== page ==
If you do happen to get a stain or two on your board and want to freshen it up try applying a poultice of 1/4 cup baking soda with just enough water to form a thick paste. Prepare the stained area with a bit of distilled water to saturate the pores before applying the paste. Cover the poultice with a layer of plastic wrap, taping down the edges just around the stained area. Leave the poultice on the stain until the baking soda dries. This should lift the stain out of the marble. Repeat the process if the stain is stubborn.John Boos Butcher Blocks. Yup, $80 - $1,800.
I chose to mention Boos Boards specifically since they are well worth the money. They have been around making quality butcher blocks since 1887. Go the extra distance and make sure you are getting an "End Grain" cutting board. If you care about your chopping arm, your knives and the longevity of both, end grain is paramount. Your knife will sink into the wood easier, rather than jar against the slightly less expensive 'edge grain' variety.
For a butcher block I would recommend one that is at least 20" x 15". The depth is a personal preference for me, unless you have the means to raise or lower your counter-top. I am particularly short and prefer a thinner board rather than standing on a step-stool to use the butcher block. Even better if your kitchen is large enough to accommodate a butcher block table that you can order to a specific height.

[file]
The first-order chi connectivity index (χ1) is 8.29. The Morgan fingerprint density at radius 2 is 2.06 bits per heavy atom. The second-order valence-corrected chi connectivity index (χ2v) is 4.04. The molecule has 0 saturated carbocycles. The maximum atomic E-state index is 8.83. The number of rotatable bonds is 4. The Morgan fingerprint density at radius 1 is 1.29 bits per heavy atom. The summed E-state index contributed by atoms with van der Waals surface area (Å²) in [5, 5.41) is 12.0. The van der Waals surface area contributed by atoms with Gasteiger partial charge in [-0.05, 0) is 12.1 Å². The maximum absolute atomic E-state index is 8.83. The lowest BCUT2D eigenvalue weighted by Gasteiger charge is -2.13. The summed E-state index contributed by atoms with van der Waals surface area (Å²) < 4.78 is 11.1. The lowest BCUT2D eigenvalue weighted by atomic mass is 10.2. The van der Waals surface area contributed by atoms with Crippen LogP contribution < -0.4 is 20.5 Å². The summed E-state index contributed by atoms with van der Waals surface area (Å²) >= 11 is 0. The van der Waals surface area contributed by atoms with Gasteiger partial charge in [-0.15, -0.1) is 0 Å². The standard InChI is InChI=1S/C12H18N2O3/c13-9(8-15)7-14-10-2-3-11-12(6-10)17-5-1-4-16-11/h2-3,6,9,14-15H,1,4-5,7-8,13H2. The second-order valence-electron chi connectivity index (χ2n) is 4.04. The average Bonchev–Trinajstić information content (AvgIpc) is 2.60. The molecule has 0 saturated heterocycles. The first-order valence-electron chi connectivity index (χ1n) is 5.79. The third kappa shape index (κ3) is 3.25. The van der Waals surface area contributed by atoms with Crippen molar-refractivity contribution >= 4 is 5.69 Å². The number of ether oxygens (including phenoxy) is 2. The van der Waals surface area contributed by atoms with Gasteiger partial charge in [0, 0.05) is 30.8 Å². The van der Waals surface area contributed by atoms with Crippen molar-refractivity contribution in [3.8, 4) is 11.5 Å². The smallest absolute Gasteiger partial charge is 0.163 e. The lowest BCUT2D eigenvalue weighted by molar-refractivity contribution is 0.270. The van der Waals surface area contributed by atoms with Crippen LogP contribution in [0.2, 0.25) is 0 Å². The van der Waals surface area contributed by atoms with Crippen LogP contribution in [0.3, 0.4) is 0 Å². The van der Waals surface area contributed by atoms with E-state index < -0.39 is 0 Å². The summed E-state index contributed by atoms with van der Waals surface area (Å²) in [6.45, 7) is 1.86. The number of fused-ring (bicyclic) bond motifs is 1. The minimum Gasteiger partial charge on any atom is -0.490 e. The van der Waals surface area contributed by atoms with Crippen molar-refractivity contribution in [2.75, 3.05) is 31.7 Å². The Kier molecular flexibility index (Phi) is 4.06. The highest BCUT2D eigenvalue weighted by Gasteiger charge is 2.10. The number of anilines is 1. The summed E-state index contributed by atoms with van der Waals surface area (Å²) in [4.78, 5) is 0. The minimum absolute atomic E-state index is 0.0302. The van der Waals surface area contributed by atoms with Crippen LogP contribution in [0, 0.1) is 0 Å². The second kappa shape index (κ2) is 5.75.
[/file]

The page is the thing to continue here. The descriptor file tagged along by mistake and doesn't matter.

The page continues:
Of all the materials that have been mentioned wood by far needs the most upkeep. John Boos has a Mystery Oil
consisting of mineral, linseed and tung oil. However, you can also use plain FDA approved mineral oil. Don't use just any oil for several reasons. One it needs to be safe to eat in case any oil transfers to your food. Two you don't want an oil that can go rancid. Three you don't want to use an oil that many people are highly allergic to. Though most of those also fall into the category of oils that can go rancid. Oil the wood every four to six weeks.
Do not soak your board in water or place in the dishwasher unless you have decided your love affair is over and cruel humor has you wanting to drown the board rather than set it afire. A quick scrub and rinse followed by a thorough drying should suffice.
One last comment about wood boards. Maple is the best material because of its small pore size compared to the hardness of the wood.
Happy shopping and chopping.